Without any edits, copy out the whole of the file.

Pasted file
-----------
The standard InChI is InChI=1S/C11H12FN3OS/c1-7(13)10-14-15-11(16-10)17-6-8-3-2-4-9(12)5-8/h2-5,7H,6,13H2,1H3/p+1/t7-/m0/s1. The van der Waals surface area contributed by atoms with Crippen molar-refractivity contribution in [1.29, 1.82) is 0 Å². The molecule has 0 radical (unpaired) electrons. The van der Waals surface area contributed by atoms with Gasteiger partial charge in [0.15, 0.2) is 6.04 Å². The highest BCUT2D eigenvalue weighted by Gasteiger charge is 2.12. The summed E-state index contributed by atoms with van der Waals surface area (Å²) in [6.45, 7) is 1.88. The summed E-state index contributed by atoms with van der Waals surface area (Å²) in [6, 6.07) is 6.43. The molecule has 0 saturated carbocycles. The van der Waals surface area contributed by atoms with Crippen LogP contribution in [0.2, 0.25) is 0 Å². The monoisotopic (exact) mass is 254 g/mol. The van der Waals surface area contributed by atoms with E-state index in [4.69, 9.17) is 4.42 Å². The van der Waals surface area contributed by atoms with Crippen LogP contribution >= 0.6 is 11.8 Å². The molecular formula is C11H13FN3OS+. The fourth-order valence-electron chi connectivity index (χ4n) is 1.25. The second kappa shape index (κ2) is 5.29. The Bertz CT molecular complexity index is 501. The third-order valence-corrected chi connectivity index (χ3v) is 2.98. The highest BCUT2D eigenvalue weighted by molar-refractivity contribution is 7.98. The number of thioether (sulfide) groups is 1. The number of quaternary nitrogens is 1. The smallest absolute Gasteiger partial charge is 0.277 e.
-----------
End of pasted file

The standard InChI is InChI=1S/C11H12FN3OS/c1-7(13)10-14-15-11(16-10)17-6-8-3-2-4-9(12)5-8/h2-5,7H,6,13H2,1H3/p+1/t7-/m0/s1. The van der Waals surface area contributed by atoms with Crippen molar-refractivity contribution in [1.29, 1.82) is 0 Å². The molecule has 0 radical (unpaired) electrons. The van der Waals surface area contributed by atoms with Gasteiger partial charge in [0.15, 0.2) is 6.04 Å². The highest BCUT2D eigenvalue weighted by Gasteiger charge is 2.12. The summed E-state index contributed by atoms with van der Waals surface area (Å²) in [6.45, 7) is 1.88. The summed E-state index contributed by atoms with van der Waals surface area (Å²) in [6, 6.07) is 6.43. The molecule has 0 saturated carbocycles. The van der Waals surface area contributed by atoms with Crippen LogP contribution in [0.2, 0.25) is 0 Å². The monoisotopic (exact) mass is 254 g/mol. The van der Waals surface area contributed by atoms with E-state index in [4.69, 9.17) is 4.42 Å². The van der Waals surface area contributed by atoms with Crippen LogP contribution >= 0.6 is 11.8 Å². The molecular formula is C11H13FN3OS+. The fourth-order valence-electron chi connectivity index (χ4n) is 1.25. The second kappa shape index (κ2) is 5.29. The Bertz CT molecular complexity index is 501. The third-order valence-corrected chi connectivity index (χ3v) is 2.98. The highest BCUT2D eigenvalue weighted by molar-refractivity contribution is 7.98. The number of thioether (sulfide) groups is 1. The number of quaternary nitrogens is 1. The smallest absolute Gasteiger partial charge is 0.277 e.